The rich and sweet taste of bananas, pineapples and other exotic fruit can quickly transport us to distant countries, but having the opportunity to purchase tropical fruit from supermarkets can often be taken for granted. The consumer choices we make can have a direct impact on how people are employed and paid, and how their environments are treated.
Who has the power in fruit supply chains?
The fresh fruit and vegetable sector is one of the most profitable categories from European supermarkets, who also happen to be the most powerful actors along tropical fruit supply chains. The main European market for bananas is the UK, France, Italy and Spain. Their subsequent buyer power means that in the UK and other countries, bananas are amongst the most valuable products they sell.
Supermarkets can achieve substantial profits by squeezing suppliers and paying unsustainably low prices for bananas and pineapples. For example, the consumer price for bananas is on average 25% lower compared to apples. Supermarkets are waging price wars with bananas, and more recently with pineapples. They continue to push prices ever lower, encouraging low wages, poor working conditions, labour right abuses, inadequate health and safety standards and weak environmental protection.
In Britain, just a handful of supermarkets dominate the market and sell 80% of bananas we eat, led by Tesco with over 30% of the sector, and closely followed by Asda/Wal Mart and Sainsbury’s (16% each) and Morrisons (12%). Supermarkets can use their subsequent buyer power not only to impose low prices but to demand retrospective discounts, delay payments and threaten to delist (stop buying from) suppliers. As grocery market shares become concentrated in the hands of fewer retailers, suppliers have little option but to accept such conditions. Research carried out by Banana Link has found that whilst consumer prices have stagnated since 2001, whole sale price has dropped by 25% over the same period, yet retailers have gained substantial margins at a pan-European level over the past 10 years.
Who should monitor supermarket behaviour?
A UK Supermarket Code of Practice was introduced in March 2002 to address the imbalance between the big supermarkets and their suppliers, including farmers. However, it was strongly criticised for being too weak. Finally, in February 2010 - as a result of years of campaigning by a wide of range of stakeholders including members of the ‘Tescopoly Alliance’ - a new, stronger Grocery Supply Code of Practice (GSCOP) came into force.
In August 2010 the Government also announced the creation of a Groceries Code Adjudicator (GCA) in a bid to end the unfair treatment of farmers, suppliers and shoppers. The GCA sits within the Office of Fair Trading (OFT), though independent, and has the power investigate complaints from UK and overseas suppliers about the way they are treated by supermarkets. The GCA has launched a quarterly newsletter that you can subscribe to.
Existing competition policy at national, and particularly at EU level, is however still insufficient to control abuses of supermarket buying power and their impact on non-EU suppliers in exporting regions throughout the developing world.
Corporate Social Responsibility - what does it achieve?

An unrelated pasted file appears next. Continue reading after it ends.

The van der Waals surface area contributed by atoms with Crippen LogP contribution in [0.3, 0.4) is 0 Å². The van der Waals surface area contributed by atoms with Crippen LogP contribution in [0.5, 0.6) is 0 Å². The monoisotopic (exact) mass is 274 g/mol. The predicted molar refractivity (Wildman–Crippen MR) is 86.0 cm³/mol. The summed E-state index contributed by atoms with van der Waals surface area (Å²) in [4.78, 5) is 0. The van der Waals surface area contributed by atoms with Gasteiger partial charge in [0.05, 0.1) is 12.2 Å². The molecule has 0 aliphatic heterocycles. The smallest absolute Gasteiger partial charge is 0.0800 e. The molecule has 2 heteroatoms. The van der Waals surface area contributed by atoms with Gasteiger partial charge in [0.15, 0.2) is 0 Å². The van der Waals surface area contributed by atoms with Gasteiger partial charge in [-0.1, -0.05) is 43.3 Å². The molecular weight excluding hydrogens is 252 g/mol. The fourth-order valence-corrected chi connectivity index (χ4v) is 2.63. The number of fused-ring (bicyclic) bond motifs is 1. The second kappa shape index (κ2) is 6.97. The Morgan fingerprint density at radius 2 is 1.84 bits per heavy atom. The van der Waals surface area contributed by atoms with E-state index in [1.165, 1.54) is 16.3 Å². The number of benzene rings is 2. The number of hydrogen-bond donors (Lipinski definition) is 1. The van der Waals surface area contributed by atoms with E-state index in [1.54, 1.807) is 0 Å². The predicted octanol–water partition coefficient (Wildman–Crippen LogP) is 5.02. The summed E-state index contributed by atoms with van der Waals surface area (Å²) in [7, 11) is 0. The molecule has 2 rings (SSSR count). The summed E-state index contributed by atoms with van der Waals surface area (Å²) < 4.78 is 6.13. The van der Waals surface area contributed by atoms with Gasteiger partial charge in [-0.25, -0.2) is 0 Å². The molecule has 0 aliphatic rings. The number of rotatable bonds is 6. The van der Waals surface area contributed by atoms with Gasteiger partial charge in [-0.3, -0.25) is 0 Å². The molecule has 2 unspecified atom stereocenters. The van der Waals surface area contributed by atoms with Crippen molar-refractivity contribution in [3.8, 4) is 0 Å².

Many supermarkets have developed corporate social responsibility policies to address social and environmental standards along their supply chains and are signed up to a range of voluntary initiatives. However, workers and their unions have reported little or no change at all as a result of these policies.
Campaigns to change legislation
At a European level, Banana Link belongs to the Agribusiness Accountability Initiatives European Working Group on Retailers and was active in helping develop the European Parliament Written Declaration 88/2007 on investigating and remedying the abuse of power by large supermarkets operating in the European Union. Signed by more than 50% of MEPs, this resulted in a number of different initiatives being pursued across the EU and opened up the debate on 'fair' trading practices.
In 2014 the EC decided neither to legislate nor to put in place a robust enforcement mechanism against Unfair Trading Practices, instead, calling on industry and EU Member States to take action. Read more.
Visit Make Fruit Fair's resource section on supermarkets.
Checked out: Are European supermarkets living up to their responsibilities for labour conditions in the developing world? A report which investigates the policies on labour conditions in developing countries and trading relationships in supply chains of leading supermarkets in the eight countries involved. Consumers International, March 2010.
Last Stop - Supermarket: The Scoop on Tropical Fruit. A study into retailer buying power and the conditions under which pineapples and bananas sold in Germany are produced. Oxfam Germany, 2008.
Read the full results of the research conducted in Costa Rica in 2006 featured in the ActionAid report, Who Pays? How British Supermarkets are Keeping Women Workers in Poverty.
Shopped: The shocking power of British Supermarkets, by Joanna Blythman. An introduction to the rapid growth in the power of British supermarkets and the impact of this corporate concentration on our high street, diets, farms, environments and shopworkers. Published by Harper Collins.
The Traidcraft Briefing Paper, Are International Supply Chains Increasing Poverty? provides a very useful guide to how the international supply chains work and how the increasing buyer power of supermarkets effects pricing and working conditions in producer countries.
The relationship between supermarkets and suppliers: What are the implications for consumers? A report by Consumers International analysing supermarket buyer power and the implications for both consumers and workers of the abuse of buyer power.
Photo: Fairtrade Banana Event, 2004